Tracking Naked Mole-Rats with Julie Freeman
We head to the Utopia Treasury in the Great Arch at Somerset House in London where Julie Freeman has a hybrid artwork looking at a colony of mole rats (which are highly cooperative naturally altruistic).
To find out more about the animals she has set-up a system to track the naked mole-rats and get a real-time data feed. As well as using the data for science, she is using an art material to let the animals compose, animate, and give life to the screen-based and physical artworks. She is also releasing some of the animal movements as a live open data feed for other people to access and use.
Enchanted learning wrote Naked Mole-Rats are about 3 inches (7 cm) long; they weigh 1 to 2.4 ounces (30 to 70 grammes). Because there is no fat under their skin, their skin is wrinkled; the skin is pink, grey, or white/yellow. These unusual mammals also lack sweat glands. They have tiny eyes and ears.
The head is short and wide; the jaws are very powerful.
Like all rodents, their two front teeth continue to grow throughout their lives. They use these incisors to dig tunnels. Naked Mole-Rats have a life span of 10 to 30 years.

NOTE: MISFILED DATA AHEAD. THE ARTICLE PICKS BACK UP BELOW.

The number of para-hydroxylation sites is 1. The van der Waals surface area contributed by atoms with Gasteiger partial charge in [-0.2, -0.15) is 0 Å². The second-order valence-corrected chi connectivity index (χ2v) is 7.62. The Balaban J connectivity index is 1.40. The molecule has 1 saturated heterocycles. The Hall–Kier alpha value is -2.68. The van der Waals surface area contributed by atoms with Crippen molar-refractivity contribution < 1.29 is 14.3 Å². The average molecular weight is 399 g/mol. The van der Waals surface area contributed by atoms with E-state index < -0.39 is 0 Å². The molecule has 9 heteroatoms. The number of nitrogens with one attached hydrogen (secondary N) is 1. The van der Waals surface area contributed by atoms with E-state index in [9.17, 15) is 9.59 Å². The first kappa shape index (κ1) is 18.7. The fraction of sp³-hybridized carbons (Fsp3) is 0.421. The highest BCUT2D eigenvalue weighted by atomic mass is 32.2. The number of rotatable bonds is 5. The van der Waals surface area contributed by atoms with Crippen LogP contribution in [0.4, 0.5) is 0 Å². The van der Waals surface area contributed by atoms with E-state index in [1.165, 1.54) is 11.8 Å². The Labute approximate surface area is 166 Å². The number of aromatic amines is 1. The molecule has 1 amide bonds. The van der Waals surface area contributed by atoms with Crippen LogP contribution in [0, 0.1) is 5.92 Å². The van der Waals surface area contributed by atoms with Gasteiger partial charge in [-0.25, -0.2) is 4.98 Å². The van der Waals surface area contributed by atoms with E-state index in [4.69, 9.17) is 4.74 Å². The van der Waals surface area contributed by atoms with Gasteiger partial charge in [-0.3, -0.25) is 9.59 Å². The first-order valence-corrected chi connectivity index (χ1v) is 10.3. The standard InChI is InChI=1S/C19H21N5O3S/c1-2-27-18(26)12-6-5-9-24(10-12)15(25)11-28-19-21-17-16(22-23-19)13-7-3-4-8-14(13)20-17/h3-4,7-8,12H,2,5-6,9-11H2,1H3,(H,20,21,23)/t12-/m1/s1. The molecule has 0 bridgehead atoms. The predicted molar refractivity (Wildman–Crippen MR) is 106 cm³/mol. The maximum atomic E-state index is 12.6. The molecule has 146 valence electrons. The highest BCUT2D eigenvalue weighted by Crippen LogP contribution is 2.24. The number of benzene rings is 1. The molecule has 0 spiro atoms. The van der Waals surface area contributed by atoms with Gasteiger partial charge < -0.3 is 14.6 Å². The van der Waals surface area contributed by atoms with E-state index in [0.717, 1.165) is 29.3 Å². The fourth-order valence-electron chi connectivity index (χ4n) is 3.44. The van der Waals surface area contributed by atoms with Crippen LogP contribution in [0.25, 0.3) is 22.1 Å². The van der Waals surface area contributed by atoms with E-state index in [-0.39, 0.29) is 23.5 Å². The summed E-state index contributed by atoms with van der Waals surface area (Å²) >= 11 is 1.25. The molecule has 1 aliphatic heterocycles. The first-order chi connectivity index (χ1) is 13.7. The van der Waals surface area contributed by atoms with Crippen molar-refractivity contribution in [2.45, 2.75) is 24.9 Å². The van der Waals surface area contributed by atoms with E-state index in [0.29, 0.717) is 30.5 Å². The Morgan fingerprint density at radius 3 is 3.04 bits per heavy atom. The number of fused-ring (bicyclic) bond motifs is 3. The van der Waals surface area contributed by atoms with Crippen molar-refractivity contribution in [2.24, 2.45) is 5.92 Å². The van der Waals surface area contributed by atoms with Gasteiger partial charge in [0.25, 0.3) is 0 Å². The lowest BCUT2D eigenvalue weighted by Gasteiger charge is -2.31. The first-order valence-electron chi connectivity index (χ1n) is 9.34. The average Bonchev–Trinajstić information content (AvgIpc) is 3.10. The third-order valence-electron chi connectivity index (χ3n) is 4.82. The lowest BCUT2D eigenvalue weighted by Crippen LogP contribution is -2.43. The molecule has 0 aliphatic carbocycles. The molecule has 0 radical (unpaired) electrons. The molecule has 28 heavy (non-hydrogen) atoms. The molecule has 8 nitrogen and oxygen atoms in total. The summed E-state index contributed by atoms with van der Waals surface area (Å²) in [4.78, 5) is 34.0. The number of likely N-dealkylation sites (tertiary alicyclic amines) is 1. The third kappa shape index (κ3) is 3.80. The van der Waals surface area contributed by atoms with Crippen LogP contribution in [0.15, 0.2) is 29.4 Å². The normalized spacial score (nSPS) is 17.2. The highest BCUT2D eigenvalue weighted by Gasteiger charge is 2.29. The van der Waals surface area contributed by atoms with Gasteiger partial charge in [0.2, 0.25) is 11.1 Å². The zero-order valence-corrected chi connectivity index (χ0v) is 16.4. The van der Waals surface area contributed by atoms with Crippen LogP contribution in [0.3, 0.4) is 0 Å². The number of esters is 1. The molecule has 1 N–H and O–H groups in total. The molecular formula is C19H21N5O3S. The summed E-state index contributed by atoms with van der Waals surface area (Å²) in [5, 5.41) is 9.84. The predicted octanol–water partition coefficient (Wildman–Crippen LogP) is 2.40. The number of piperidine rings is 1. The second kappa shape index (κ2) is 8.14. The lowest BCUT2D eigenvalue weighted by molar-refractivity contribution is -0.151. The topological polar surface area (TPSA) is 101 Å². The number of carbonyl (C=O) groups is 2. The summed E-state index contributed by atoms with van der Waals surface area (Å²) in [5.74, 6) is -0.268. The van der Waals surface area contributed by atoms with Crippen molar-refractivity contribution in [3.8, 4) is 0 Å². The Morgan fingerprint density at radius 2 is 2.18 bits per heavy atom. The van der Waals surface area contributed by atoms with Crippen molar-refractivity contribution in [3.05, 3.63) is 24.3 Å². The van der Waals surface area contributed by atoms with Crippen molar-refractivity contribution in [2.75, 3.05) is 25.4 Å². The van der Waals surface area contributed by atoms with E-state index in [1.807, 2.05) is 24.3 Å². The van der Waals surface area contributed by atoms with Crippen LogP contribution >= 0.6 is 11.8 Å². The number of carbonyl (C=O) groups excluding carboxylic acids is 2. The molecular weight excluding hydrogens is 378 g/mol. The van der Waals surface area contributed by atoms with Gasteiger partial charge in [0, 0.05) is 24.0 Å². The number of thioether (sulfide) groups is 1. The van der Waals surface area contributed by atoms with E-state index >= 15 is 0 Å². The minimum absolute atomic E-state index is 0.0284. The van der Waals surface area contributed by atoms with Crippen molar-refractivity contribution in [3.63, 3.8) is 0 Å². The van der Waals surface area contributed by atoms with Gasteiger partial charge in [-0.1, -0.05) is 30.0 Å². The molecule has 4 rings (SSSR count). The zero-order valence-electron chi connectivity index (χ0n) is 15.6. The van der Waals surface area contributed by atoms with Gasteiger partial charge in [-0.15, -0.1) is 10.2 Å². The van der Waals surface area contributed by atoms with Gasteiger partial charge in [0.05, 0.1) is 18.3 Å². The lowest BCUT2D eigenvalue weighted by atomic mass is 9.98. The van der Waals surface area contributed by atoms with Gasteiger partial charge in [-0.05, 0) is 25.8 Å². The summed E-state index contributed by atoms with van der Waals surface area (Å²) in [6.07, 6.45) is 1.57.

Also in the week’s programme:-
Mahima Kaul, from Twitter India:
Click talks to the new head of public policy for Twitter in India, Mahima Kaul, about which initiatives Twitter supports. For example, the recent mentorship series, the increasing use of Twitter as a broadcasting platform and their support for the recent CyFy.
Phuket Island Radio is active on Twitter and has been using Twitter as a broadcasting platform utilising the “Periscope” function since early 2015.
Welcome to Project Internet Saathi:
India’s charitable Tata Trust is collaborating with Google on the project Internet Saathi – bringing the internet to rural areas via a special bicycle kitted up with computer and connectivity equipment. Click talks to the volunteer bicyclists and the Tata Trust.
May we introduce Wild:
Kenyan researchers have developed an app to help fight poaching. Wild (Wildlife Information Landscape Database), was developed by iLAB at Strathmore University in Nairobi, but the concept is fully owned by the users – conservancies and, by extension, rangers. Michael Kaloki reports from Nairobi.
Picture credits zoomschool.com and enchantedlearning.com